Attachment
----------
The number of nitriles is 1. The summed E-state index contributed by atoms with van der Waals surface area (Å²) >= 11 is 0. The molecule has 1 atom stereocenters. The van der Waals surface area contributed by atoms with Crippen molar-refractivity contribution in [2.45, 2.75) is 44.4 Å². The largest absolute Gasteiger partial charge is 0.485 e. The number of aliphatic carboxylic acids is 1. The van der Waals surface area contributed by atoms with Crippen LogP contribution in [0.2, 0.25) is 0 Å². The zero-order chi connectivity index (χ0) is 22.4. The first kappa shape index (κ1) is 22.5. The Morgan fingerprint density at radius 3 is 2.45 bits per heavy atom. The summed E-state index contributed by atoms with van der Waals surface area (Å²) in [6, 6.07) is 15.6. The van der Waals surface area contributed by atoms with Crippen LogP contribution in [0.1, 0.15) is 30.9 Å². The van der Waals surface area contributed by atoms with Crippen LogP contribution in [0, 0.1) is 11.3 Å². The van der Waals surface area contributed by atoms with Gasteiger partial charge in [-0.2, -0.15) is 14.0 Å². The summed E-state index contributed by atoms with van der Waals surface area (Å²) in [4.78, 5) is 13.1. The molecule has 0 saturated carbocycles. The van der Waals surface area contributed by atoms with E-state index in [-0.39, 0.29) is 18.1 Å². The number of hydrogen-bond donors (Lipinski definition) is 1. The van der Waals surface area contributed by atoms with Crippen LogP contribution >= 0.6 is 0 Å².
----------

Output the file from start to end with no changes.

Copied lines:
The number of nitriles is 1. The summed E-state index contributed by atoms with van der Waals surface area (Å²) >= 11 is 0. The molecule has 1 atom stereocenters. The van der Waals surface area contributed by atoms with Crippen molar-refractivity contribution in [2.45, 2.75) is 44.4 Å². The largest absolute Gasteiger partial charge is 0.485 e. The number of aliphatic carboxylic acids is 1. The van der Waals surface area contributed by atoms with Crippen LogP contribution in [0.2, 0.25) is 0 Å². The zero-order chi connectivity index (χ0) is 22.4. The first kappa shape index (κ1) is 22.5. The Morgan fingerprint density at radius 3 is 2.45 bits per heavy atom. The summed E-state index contributed by atoms with van der Waals surface area (Å²) in [6, 6.07) is 15.6. The van der Waals surface area contributed by atoms with Crippen LogP contribution in [0.1, 0.15) is 30.9 Å². The van der Waals surface area contributed by atoms with Crippen LogP contribution in [0, 0.1) is 11.3 Å². The van der Waals surface area contributed by atoms with Gasteiger partial charge in [-0.2, -0.15) is 14.0 Å². The summed E-state index contributed by atoms with van der Waals surface area (Å²) in [4.78, 5) is 13.1. The molecule has 0 saturated carbocycles. The van der Waals surface area contributed by atoms with E-state index in [-0.39, 0.29) is 18.1 Å². The number of hydrogen-bond donors (Lipinski definition) is 1. The van der Waals surface area contributed by atoms with Crippen LogP contribution >= 0.6 is 0 Å².